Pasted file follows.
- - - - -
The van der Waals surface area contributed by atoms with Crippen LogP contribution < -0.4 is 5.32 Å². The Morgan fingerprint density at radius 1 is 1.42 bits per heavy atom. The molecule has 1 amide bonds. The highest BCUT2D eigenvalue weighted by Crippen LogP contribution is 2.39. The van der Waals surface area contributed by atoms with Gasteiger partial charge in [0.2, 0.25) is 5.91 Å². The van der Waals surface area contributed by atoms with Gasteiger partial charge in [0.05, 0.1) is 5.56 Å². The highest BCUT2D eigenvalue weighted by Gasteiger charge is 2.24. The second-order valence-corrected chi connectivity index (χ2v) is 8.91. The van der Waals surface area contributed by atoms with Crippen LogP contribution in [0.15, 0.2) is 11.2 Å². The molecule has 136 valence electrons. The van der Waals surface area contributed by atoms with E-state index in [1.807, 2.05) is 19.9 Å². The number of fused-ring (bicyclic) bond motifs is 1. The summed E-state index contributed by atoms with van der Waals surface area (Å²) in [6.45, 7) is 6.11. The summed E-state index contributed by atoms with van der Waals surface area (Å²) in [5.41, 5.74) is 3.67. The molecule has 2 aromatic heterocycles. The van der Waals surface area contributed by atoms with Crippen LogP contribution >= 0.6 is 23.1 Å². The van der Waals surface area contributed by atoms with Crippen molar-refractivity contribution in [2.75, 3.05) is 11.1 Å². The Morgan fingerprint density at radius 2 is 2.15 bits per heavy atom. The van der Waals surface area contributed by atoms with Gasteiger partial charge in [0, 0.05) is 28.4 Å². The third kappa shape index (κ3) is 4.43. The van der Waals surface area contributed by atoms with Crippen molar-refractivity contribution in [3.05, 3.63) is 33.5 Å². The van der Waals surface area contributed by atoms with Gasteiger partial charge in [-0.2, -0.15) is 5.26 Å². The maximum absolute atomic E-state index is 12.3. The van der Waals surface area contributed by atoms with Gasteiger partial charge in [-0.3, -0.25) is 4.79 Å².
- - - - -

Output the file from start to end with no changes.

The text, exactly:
The van der Waals surface area contributed by atoms with Crippen LogP contribution < -0.4 is 5.32 Å². The Morgan fingerprint density at radius 1 is 1.42 bits per heavy atom. The molecule has 1 amide bonds. The highest BCUT2D eigenvalue weighted by Crippen LogP contribution is 2.39. The van der Waals surface area contributed by atoms with Gasteiger partial charge in [0.2, 0.25) is 5.91 Å². The van der Waals surface area contributed by atoms with Gasteiger partial charge in [0.05, 0.1) is 5.56 Å². The highest BCUT2D eigenvalue weighted by Gasteiger charge is 2.24. The second-order valence-corrected chi connectivity index (χ2v) is 8.91. The van der Waals surface area contributed by atoms with Crippen LogP contribution in [0.15, 0.2) is 11.2 Å². The molecule has 136 valence electrons. The van der Waals surface area contributed by atoms with E-state index in [1.807, 2.05) is 19.9 Å². The number of fused-ring (bicyclic) bond motifs is 1. The summed E-state index contributed by atoms with van der Waals surface area (Å²) in [6.45, 7) is 6.11. The summed E-state index contributed by atoms with van der Waals surface area (Å²) in [5.41, 5.74) is 3.67. The molecule has 2 aromatic heterocycles. The van der Waals surface area contributed by atoms with Crippen LogP contribution >= 0.6 is 23.1 Å². The van der Waals surface area contributed by atoms with Crippen molar-refractivity contribution in [2.75, 3.05) is 11.1 Å². The Morgan fingerprint density at radius 2 is 2.15 bits per heavy atom. The van der Waals surface area contributed by atoms with Gasteiger partial charge in [0, 0.05) is 28.4 Å². The third kappa shape index (κ3) is 4.43. The van der Waals surface area contributed by atoms with Crippen molar-refractivity contribution in [3.05, 3.63) is 33.5 Å². The van der Waals surface area contributed by atoms with Gasteiger partial charge in [-0.2, -0.15) is 5.26 Å². The maximum absolute atomic E-state index is 12.3. The van der Waals surface area contributed by atoms with Gasteiger partial charge in [-0.3, -0.25) is 4.79 Å².